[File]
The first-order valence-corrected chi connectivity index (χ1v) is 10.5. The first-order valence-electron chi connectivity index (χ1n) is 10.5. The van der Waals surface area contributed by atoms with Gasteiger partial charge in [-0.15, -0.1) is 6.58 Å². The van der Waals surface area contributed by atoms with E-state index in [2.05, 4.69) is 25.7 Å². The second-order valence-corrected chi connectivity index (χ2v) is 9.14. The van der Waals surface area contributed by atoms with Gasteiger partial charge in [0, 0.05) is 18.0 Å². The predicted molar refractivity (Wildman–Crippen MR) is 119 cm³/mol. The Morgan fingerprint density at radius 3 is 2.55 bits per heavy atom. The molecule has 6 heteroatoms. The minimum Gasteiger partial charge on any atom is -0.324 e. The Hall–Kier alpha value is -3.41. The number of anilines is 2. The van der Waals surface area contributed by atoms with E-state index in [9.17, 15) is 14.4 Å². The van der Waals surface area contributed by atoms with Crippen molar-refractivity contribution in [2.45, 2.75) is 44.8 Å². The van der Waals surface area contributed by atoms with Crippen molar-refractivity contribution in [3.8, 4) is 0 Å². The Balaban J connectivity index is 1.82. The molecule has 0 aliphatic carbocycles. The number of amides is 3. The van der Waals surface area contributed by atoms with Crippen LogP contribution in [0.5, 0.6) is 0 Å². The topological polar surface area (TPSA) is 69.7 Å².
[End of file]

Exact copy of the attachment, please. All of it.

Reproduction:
The first-order valence-corrected chi connectivity index (χ1v) is 10.5. The first-order valence-electron chi connectivity index (χ1n) is 10.5. The van der Waals surface area contributed by atoms with Gasteiger partial charge in [-0.15, -0.1) is 6.58 Å². The van der Waals surface area contributed by atoms with E-state index in [2.05, 4.69) is 25.7 Å². The second-order valence-corrected chi connectivity index (χ2v) is 9.14. The van der Waals surface area contributed by atoms with Gasteiger partial charge in [0, 0.05) is 18.0 Å². The predicted molar refractivity (Wildman–Crippen MR) is 119 cm³/mol. The Morgan fingerprint density at radius 3 is 2.55 bits per heavy atom. The molecule has 6 heteroatoms. The minimum Gasteiger partial charge on any atom is -0.324 e. The Hall–Kier alpha value is -3.41. The number of anilines is 2. The van der Waals surface area contributed by atoms with E-state index in [9.17, 15) is 14.4 Å². The van der Waals surface area contributed by atoms with Crippen molar-refractivity contribution in [2.45, 2.75) is 44.8 Å². The van der Waals surface area contributed by atoms with Crippen molar-refractivity contribution in [3.8, 4) is 0 Å². The Balaban J connectivity index is 1.82. The molecule has 0 aliphatic carbocycles. The number of amides is 3. The van der Waals surface area contributed by atoms with Crippen LogP contribution in [0.5, 0.6) is 0 Å². The topological polar surface area (TPSA) is 69.7 Å².